They're loaded with talented young players like Neftali Feliz, Derek Holland, Justin Smoak and Martin Perez and they have had financial constraints, but it's difficult to understand how they could sit just 1½ games out of the wild card and three games out in the AL West and not make a deal, especially when they haven't been to the playoffs in 10 years and have never advanced past the Division Series. They're one of just three teams to have not made any trades in the past two months, but if there's a silver lining it's that one of the other two is the Angels, whom Texas is trying to catch in the West. The starting pitching remains shaky, but if Josh Hamilton returns to form, they'll have essentially gotten another bat that they haven't had to this point.


Added: Cla Meredith, Josh Bell, Steve Johnson

Traded: Oscar Salazar, George Sherrill

Orioles president Andy MacPhail had vowed that his team would not be a farm system for anyone else, but they may not have done enough at this deadline to help themselves for the future. Sherrill brought back a decent pair, third baseman Josh Bell and pitcher Steve Johnson, both of whom should start learning the Oriole Way at Double-A. But with a handful of other players who could have been traded to accelerate their building program that has begun already with players like Nick Markakis, Matt Wieters and Adam Jones, it's a little surprising that they only made one trade to strengthen their farm system.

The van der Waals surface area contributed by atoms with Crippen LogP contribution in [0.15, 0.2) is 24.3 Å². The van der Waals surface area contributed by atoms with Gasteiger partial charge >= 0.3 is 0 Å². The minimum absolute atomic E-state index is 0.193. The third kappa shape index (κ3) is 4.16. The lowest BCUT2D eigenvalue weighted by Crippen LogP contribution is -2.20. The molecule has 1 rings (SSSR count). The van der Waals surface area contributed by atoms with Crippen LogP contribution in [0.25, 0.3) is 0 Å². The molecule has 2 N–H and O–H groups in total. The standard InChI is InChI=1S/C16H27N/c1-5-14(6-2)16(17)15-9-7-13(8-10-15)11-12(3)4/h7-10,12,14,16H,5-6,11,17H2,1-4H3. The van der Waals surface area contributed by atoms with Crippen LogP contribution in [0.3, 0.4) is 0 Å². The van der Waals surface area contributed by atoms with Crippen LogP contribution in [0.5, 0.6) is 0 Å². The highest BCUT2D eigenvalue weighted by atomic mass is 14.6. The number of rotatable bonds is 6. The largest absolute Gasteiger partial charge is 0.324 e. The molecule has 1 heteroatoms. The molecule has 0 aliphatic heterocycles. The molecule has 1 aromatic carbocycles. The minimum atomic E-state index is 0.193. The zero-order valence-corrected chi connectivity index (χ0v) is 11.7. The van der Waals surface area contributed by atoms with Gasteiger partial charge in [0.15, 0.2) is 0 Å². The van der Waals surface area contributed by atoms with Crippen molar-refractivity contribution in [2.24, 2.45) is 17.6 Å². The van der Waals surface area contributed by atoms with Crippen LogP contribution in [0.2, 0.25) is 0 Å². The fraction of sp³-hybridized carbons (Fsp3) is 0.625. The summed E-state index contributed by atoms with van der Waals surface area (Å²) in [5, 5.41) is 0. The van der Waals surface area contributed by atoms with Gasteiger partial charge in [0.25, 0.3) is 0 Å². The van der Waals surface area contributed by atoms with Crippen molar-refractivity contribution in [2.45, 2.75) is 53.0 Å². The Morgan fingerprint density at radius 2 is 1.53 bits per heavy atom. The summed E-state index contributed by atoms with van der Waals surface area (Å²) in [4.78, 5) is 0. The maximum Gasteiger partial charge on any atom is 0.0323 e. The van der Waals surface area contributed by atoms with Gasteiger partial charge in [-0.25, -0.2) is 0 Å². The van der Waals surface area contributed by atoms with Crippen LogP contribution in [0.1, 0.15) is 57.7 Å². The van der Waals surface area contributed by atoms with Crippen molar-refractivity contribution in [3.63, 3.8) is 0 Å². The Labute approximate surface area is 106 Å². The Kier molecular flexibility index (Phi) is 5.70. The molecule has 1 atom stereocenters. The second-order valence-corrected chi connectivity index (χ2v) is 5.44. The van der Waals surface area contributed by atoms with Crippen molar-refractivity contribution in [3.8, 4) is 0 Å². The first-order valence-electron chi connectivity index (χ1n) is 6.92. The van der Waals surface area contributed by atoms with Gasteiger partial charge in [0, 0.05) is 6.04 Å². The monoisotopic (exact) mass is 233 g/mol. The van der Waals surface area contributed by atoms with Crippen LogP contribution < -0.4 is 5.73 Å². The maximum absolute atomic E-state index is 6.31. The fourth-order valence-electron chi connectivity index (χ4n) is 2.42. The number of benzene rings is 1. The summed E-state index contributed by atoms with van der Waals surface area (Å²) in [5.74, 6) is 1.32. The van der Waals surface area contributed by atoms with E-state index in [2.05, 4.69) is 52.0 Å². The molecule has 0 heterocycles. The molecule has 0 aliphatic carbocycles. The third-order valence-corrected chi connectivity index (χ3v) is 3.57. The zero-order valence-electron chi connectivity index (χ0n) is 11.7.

Added: Freddy Sanchez, Ryan Garko

Traded: Tim Alderson, Scott Barnes

Their punchless offense ranks last or next-to-last in the NL in home runs, on-base percentage and slugging percentage. In other words, it needed severe help, and while the Giants did get Pirates All-Star second baseman Freddy Sanchez and Indians first baseman Ryan Garko, neither looks like a true difference-maker. Sanchez hasn't even played since he was traded a few days ago because of a sore knee and Garko has gotten off to a slow start with just one hit in his first 12 at-bats. Garko hit just 14 home runs a year ago, and Sanchez has hit just 37 homers total over the past five years. He's a career .300 hitter, but his .336 OBP and .421 slugging percentage are underwhelming. His defense is a plus, as is the fact that he has a club option for next year, but he's not going to help solve their biggest weakness. In addition, they dealt Tim Alderson, one of their most highly-touted pitching prospects to get Sanchez.